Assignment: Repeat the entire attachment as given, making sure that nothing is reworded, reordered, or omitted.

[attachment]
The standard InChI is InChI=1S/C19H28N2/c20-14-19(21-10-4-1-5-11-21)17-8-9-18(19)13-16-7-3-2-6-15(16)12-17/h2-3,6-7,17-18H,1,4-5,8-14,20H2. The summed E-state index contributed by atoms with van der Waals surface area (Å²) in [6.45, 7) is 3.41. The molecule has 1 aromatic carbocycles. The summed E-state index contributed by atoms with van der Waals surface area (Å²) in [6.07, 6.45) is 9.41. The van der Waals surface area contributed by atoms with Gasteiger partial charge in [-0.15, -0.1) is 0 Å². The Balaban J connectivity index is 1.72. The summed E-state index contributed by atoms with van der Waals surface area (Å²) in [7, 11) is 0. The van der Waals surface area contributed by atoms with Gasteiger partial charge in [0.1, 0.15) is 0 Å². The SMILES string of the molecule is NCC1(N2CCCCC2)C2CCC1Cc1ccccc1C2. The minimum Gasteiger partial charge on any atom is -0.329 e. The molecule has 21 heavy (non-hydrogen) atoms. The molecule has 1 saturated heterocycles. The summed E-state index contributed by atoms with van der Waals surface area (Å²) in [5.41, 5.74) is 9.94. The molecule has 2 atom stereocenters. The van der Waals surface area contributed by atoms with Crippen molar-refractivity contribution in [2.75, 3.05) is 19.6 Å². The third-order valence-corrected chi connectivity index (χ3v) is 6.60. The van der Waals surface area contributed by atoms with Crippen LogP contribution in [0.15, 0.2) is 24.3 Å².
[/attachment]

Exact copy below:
The standard InChI is InChI=1S/C19H28N2/c20-14-19(21-10-4-1-5-11-21)17-8-9-18(19)13-16-7-3-2-6-15(16)12-17/h2-3,6-7,17-18H,1,4-5,8-14,20H2. The summed E-state index contributed by atoms with van der Waals surface area (Å²) in [6.45, 7) is 3.41. The molecule has 1 aromatic carbocycles. The summed E-state index contributed by atoms with van der Waals surface area (Å²) in [6.07, 6.45) is 9.41. The van der Waals surface area contributed by atoms with Gasteiger partial charge in [-0.15, -0.1) is 0 Å². The Balaban J connectivity index is 1.72. The summed E-state index contributed by atoms with van der Waals surface area (Å²) in [7, 11) is 0. The van der Waals surface area contributed by atoms with Gasteiger partial charge in [0.1, 0.15) is 0 Å². The SMILES string of the molecule is NCC1(N2CCCCC2)C2CCC1Cc1ccccc1C2. The minimum Gasteiger partial charge on any atom is -0.329 e. The molecule has 21 heavy (non-hydrogen) atoms. The molecule has 1 saturated heterocycles. The summed E-state index contributed by atoms with van der Waals surface area (Å²) in [5.41, 5.74) is 9.94. The molecule has 2 atom stereocenters. The van der Waals surface area contributed by atoms with Crippen molar-refractivity contribution in [2.75, 3.05) is 19.6 Å². The third-order valence-corrected chi connectivity index (χ3v) is 6.60. The van der Waals surface area contributed by atoms with Crippen LogP contribution in [0.15, 0.2) is 24.3 Å².